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KU graduate’s dream of woven bags around the world

By Laurynas Puikys Mar 24, 2021
KU graduate Akosua Afriyie-Kumi says Ghana is a burgeoning creative hub. Photo: AAKS

Launched in 2014, KU Fashion graduate Akosua Afriyie-Kumi’s own brand AAKS currently sells its bags in 64 stores worldwide.

In her home country Ghana, Kumi has developed and realized her dream of establishing a business but says that being able to work with people from different backgrounds encourages her to strive for more.

“Coming from a family of entrepreneurs I have always toyed with the idea of owning my own business. I grew up around basket bags as a child in Ghana. I used to give them as gifts and also use them for storage. I remember having a lot of ‘I wish it was more like this’ moments.

“I wanted it softer, almost foldable and also more colourful with blends of colours which were tasteful and modern with a beautiful finish and detail,” Kumi said.

 Akosua Afriyie-Kumi. Photo: AAKS

The AAKS creative director says she was building on such an idea for a long time and did a lot of research into bag designs and fibres.

“I found a lot of attractive benefits which were in line with my vision and ethos I had for my dream brand. I established AAKS after seeing a gap in the market for beautifully handcrafted bags.

“I knew I wanted to go out on my own and pull together all my passion and talents to create something unique that would be fulfilling both personally and professionally so I embarked on my journey to Ghana to make this happen after my studies in the UK,” Kumi said.

Going back to her roots

Despite Kumi’s graduation from Kingston University in 2009, the Ghanaian had a plan to return to her country and support the creative art and design industry there.

After interning for various prestigious designers in the UK, Kumi took her entrepreneurship know-how to Ghana where now AAKS draws on the talents of the weavers of Ghana to create colourful handbags and lampshades.

“Ghana is a burgeoning creative hub. There is a kaleidoscope of influences and inspiration that I feel is unique to Ghana and of which I can tap into on my doorstep so that is a massive positive of being an entrepreneur here.

 Photo: AAKS

“Coupled with that, I absolutely love the freedom of creativity which comes with being a designer in an emerging country and working to help shape our visual world,” Kumi said.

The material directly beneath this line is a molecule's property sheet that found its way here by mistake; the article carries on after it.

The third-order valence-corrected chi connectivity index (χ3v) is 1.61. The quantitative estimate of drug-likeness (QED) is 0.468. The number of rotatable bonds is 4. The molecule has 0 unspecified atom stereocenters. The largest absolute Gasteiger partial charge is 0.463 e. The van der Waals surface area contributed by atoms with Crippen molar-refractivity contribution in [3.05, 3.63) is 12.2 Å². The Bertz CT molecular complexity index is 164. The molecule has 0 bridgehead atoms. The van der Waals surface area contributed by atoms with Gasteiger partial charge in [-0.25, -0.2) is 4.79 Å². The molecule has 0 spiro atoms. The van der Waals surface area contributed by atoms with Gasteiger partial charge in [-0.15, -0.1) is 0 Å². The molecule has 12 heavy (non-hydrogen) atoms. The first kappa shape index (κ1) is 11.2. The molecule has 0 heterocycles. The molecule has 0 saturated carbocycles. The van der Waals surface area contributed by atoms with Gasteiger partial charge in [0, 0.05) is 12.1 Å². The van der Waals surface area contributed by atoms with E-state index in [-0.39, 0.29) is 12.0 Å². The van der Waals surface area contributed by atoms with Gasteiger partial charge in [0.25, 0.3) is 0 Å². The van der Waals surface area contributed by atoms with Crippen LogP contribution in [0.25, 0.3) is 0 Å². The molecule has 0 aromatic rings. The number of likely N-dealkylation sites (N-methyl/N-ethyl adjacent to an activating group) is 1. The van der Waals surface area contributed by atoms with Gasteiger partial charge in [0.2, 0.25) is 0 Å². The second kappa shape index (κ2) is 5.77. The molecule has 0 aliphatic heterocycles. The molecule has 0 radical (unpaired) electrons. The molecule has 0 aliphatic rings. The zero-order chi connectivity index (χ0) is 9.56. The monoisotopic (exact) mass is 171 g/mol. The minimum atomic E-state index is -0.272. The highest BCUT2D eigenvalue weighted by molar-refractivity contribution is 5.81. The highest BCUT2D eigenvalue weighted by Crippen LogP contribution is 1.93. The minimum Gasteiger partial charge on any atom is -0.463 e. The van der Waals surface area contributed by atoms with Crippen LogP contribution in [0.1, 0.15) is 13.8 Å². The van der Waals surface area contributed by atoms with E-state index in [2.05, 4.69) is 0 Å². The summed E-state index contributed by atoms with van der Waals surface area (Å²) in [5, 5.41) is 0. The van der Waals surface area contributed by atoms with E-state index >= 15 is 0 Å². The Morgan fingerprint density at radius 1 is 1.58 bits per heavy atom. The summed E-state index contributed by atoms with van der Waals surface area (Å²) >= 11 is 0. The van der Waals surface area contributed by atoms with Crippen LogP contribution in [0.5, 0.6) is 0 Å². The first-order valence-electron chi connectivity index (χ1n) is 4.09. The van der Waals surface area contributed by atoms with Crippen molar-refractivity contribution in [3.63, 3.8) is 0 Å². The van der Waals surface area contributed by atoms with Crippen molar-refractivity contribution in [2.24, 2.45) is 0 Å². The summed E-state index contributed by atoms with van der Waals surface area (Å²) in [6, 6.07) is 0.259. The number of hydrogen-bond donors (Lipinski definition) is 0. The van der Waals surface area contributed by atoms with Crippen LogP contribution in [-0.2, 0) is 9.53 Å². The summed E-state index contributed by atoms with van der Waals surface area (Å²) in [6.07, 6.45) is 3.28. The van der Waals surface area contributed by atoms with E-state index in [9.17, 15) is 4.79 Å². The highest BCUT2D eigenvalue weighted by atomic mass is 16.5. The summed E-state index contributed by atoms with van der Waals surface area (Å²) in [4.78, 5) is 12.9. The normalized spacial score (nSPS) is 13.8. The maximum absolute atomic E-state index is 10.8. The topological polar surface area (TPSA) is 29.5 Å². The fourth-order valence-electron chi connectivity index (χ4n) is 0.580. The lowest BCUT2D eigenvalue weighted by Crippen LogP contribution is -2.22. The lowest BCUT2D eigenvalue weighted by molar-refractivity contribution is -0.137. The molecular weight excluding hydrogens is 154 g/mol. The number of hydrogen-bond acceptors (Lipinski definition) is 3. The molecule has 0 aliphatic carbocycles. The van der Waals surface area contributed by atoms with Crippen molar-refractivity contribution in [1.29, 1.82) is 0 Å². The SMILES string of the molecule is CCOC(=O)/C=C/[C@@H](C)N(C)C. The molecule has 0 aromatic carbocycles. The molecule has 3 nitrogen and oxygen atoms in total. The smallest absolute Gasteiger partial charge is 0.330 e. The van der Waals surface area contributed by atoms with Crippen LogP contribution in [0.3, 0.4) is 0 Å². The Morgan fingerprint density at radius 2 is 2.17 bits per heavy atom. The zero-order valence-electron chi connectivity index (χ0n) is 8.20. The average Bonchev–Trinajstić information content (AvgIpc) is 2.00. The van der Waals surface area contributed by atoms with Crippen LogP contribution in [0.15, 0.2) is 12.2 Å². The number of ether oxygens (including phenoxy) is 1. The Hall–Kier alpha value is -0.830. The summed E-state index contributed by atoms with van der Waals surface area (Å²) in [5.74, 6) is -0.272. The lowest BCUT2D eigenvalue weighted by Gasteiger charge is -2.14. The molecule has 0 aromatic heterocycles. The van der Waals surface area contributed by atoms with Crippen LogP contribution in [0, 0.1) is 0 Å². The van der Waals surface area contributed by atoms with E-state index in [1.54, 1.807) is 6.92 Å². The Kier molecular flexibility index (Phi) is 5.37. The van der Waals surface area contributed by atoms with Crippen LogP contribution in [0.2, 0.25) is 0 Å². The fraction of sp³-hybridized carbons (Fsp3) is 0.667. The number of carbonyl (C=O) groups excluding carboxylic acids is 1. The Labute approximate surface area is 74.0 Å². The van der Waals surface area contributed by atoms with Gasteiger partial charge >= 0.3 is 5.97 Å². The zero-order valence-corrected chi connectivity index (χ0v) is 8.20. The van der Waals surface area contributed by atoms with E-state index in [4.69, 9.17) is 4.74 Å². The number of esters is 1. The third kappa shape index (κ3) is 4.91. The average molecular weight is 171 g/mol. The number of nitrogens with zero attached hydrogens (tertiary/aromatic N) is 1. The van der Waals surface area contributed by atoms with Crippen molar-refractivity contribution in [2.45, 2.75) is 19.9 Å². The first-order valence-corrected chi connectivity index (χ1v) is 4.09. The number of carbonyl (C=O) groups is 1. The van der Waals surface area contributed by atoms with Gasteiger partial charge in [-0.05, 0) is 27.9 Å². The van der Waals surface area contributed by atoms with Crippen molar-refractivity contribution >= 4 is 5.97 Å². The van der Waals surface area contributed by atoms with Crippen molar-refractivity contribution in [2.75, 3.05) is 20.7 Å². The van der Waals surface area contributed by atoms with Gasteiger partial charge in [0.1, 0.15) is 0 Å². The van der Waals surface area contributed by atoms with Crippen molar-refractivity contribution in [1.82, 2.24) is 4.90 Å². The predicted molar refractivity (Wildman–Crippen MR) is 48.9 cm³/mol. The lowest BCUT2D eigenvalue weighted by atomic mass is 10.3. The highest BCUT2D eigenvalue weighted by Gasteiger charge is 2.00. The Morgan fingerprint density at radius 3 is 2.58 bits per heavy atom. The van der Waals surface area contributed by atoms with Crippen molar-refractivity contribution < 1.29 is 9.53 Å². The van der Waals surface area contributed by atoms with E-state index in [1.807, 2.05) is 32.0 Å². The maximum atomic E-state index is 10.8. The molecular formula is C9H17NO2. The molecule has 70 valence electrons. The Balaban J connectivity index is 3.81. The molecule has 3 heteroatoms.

As much as creativity is key, sustainability is another aspect that drives the brand forward.

“We strive on being a transparent sustainable brand that designs small capsule collections so we can focus on quality and authenticity.

“All our bags are handwoven by craftsmen and women using organically sourced materials. In the long run, we hope that our brand will go some way in contributing to the revival and sustenance of weaving as thriving art,” Kumi said.

Hopes for a household name

KU graduate says running a fashion brand is managing a lot of aspects altogether and ensuring everything is running as smoothly as possible.

“Being the creative director involves me researching into new seasonal shapes and ideas and bringing these ideas to life through drawings. I also work on the technical sheets which our weavers use in creating the bags into three-dimensional models by hand.

“AAKS is a young emerging brand so very much involved with the day to day activities.

“Since my bags are all handmade there are bound to be a lot of mistakes in our production. I oversee a lot of quality control issues and try my best to rectify them. I do all the marketing of my brand through speaking to new clients, I oversee all our shipments and ensure customers are satisfied,” Kumi said.

 Photo: AAKS

Regarding her own satisfaction, Kumi says promoting her brand around the world among the top names in the market is something she hopes for.

“I have had many great highlights so far in my career, having my bags stocked in 64 stores worldwide is a dream and being able to connect with many individuals around the world due to the work I am doing in Ghana is very inspiring and encouraging for me to strive for more.

“I hope my brand will become a household name for woven bags around the world,” Kumi said.

By Laurynas Puikys

Journalism student from Kingston University and Editor of The River. Main interests: books, basketball and motorsports.

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